Pastor James Hopkins preached this sermon on the second Wednesday of Advent 12/8/2021. The service was broadcast live on Facebook at 7:00pm, and is now available on the FLC youtube channel. To follow along from home, the order of service and hymns can be found in the Lutheran Service Book:
Order of Service – page 243
Come, Thou Precious Ransom, Come, LSB 350
I Leave All Things to God’s Direction, LSB 719
The Day Thou Gavest, LSB 886
The text for the sermon was the day’s gospel lesson. To read the Bible texts for the Second Wednesday of Advent, click here.
Chapter II – Yearning
Last week we praised Ruth for her faithfulness; not only to her mother-in-law, Naomi, but to God. In faith, she went to a new land and a new people. By faith, she knew that God would provide for all her needs of body and soul; that included a husband.
Ruth trusts that if He wills it, God will provide a husband for her. But Ruth’s faith is not passive or lazy. She desires a noble thing, and she actively pursues it.
Though the physical labor required in her circumstances was substantial, nevertheless, she worked for it. She wasn’t seeking riches or fame, but a godly husband. And she saw no shame in striving for it.
It isn’t long before she gains favor with Boaz. He saw her, noticed her, and favored her. But it wasn’t because she was attractive; though, even if she was. Neither was it because she was throwing herself at him; she wasn’t. He didn’t even notice her because of her work ethic. She only took one short rest the whole day.
Boaz notices her because of her faith and her life of faith. He says to Ruth,
All that you have done for your mother-in-law since the death of your husband has been fully told to me, and how you left your father and mother and your native land and came to a people that you did not know before. The LORD repay you for what you have done, and a full reward be given you by the LORD, the God of Israel, under whose wings you have come to take refuge!
Boaz sees in Ruth the love of God, received in faith and given out in faith.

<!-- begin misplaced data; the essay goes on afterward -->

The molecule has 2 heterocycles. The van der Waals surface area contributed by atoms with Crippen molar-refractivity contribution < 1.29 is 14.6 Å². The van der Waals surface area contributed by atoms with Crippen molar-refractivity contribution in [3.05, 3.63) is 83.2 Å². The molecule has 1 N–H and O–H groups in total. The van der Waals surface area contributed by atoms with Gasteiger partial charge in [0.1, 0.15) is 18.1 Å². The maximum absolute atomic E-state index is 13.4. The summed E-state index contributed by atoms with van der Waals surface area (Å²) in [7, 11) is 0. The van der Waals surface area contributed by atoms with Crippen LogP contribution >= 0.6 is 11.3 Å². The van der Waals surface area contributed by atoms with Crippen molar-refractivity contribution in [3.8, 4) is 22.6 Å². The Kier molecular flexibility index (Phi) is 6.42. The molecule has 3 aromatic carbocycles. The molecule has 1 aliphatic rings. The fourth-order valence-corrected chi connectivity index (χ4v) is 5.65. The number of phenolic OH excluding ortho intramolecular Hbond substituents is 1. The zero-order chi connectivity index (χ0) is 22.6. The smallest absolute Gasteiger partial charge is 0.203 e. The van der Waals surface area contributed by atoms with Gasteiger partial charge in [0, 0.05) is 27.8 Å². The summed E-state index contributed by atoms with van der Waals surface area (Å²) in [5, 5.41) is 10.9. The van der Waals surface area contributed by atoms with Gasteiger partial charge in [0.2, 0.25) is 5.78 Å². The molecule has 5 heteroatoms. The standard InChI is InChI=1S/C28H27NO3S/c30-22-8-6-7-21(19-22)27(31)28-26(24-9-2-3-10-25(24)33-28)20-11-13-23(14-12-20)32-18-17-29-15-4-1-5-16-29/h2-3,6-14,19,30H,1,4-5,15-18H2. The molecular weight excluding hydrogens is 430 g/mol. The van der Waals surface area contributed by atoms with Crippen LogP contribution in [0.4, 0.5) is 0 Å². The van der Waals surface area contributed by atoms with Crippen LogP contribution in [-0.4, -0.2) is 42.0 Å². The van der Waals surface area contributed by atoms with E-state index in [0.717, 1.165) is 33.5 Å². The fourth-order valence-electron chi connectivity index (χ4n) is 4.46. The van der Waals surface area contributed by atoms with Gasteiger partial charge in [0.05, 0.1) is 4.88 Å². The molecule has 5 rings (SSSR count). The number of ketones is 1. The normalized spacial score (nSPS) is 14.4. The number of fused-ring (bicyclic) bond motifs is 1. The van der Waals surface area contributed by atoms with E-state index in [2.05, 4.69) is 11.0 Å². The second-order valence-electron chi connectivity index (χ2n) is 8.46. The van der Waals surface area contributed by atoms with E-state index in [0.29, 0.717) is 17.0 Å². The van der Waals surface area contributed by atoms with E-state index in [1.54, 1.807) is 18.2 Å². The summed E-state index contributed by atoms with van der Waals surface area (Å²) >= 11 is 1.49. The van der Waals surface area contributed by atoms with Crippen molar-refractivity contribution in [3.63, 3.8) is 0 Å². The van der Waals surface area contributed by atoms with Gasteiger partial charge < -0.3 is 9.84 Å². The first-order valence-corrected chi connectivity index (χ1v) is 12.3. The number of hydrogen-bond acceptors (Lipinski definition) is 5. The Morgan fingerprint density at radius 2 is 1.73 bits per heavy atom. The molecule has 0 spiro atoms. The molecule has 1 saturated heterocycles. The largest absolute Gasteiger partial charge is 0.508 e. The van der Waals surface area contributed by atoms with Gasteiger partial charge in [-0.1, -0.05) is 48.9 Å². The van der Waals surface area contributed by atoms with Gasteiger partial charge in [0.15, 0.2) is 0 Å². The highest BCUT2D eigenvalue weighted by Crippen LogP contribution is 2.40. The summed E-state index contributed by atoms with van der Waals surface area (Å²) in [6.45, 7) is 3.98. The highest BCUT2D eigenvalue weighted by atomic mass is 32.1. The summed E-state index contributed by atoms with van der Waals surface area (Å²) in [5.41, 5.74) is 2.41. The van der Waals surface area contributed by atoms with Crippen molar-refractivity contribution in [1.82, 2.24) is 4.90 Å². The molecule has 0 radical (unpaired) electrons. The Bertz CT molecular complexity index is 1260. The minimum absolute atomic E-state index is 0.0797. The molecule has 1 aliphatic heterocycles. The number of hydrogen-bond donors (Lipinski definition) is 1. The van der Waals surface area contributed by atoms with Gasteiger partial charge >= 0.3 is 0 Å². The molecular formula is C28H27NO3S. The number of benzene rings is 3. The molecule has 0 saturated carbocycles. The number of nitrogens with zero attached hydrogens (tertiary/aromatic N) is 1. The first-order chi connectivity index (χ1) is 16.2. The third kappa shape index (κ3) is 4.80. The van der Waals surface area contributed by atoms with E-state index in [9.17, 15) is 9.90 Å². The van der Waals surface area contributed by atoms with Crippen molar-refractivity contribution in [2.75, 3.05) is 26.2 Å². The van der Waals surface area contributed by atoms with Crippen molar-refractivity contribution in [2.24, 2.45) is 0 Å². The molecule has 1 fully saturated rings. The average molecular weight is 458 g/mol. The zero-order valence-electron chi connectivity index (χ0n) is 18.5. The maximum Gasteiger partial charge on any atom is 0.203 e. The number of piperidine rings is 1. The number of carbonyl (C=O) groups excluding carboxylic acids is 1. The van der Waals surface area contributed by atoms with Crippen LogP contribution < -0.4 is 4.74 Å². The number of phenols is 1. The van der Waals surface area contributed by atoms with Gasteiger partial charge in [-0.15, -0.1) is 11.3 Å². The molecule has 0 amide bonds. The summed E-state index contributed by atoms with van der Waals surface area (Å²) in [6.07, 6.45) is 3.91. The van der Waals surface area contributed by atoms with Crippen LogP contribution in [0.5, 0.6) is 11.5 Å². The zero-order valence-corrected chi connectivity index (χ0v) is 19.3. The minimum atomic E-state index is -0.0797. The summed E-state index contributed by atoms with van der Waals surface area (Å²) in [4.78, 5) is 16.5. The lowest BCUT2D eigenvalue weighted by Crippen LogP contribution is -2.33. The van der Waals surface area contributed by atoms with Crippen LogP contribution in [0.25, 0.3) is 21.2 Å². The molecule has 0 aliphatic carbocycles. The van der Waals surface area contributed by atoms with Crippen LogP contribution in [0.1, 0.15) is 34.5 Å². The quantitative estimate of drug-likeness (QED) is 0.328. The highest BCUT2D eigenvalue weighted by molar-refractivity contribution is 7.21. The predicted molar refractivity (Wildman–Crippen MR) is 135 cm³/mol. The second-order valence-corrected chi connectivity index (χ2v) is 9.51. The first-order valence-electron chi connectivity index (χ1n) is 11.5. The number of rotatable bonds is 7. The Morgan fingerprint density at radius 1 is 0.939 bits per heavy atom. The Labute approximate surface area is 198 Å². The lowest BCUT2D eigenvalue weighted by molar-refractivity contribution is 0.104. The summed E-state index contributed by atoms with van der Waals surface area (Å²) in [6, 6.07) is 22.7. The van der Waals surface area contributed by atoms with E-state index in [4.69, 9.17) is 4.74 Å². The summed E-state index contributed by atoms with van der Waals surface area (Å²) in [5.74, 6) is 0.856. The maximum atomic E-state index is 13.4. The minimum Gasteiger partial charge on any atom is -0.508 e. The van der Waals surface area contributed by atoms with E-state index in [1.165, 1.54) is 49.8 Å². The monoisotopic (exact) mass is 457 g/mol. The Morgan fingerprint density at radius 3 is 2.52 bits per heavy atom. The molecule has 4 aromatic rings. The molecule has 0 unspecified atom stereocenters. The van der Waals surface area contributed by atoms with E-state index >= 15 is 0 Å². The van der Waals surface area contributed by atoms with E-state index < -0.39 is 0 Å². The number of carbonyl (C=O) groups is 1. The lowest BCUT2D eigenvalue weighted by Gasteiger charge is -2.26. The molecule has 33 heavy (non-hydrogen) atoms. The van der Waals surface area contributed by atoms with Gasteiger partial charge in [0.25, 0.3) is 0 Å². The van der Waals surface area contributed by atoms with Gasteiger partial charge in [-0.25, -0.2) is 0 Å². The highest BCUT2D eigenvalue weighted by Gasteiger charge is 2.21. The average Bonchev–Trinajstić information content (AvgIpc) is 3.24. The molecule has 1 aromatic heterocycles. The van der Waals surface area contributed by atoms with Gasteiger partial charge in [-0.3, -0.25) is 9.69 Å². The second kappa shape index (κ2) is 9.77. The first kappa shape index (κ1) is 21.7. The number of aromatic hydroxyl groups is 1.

Boaz is called a “redeemer.” As a close relative and a member of their clan, that meant that Boaz was one who had responsibilities. You probably know that “to redeem” means “to buy back.” And that’s a good description for what Boaz is there to do as a redeemer. Among a few other responsibilities, a redeemer was supposed to
1) Buy back the estate of a deceased relative
2) Buy back an impoverished relative who had to sell himself into slavery. Leviticus 25
He has this duty because he is kin, family, blood. Boaz, here, points us toward Christ.
By taking on our flesh and blood in the womb of His mother, Jesus has made Himself one of us. He has made himself not only related, but family, and He has redeemed us.
Boaz, of course, prefigures this redemption in his actions. He takes Ruth, who had no standing whatsoever, and elevates her. He makes her not into a servant, but a guest. And then, later, He makes her a bride. But even this is but a shadow of what Christ would do years later.
I say this because Boaz notices qualities in Ruth that are there already. He sees her faith. He sees her virtue. He sees that she is tenacious and humble all at once. And because he is a man, these qualities mean something to him.
But God redeemed us while we were still sinners. When we had no faith. When we were opposed to Him. When we were lost in sin and darkness. When we couldn’t have found the field He was in with a map and GPS, He found us.
And if Ruth can go out in faith and pursue what has not even been promised to her, how much more, then, ought we to pursue our Redeemer? He has been promised. He has come already. He will come again, and He comes now again this evening.
He saw you when no one else would have. He found you when you were still far away. He invites you to His table. And because He is your Redeemer, because He has bought you back by His innocent suffering and death, all He has is yours.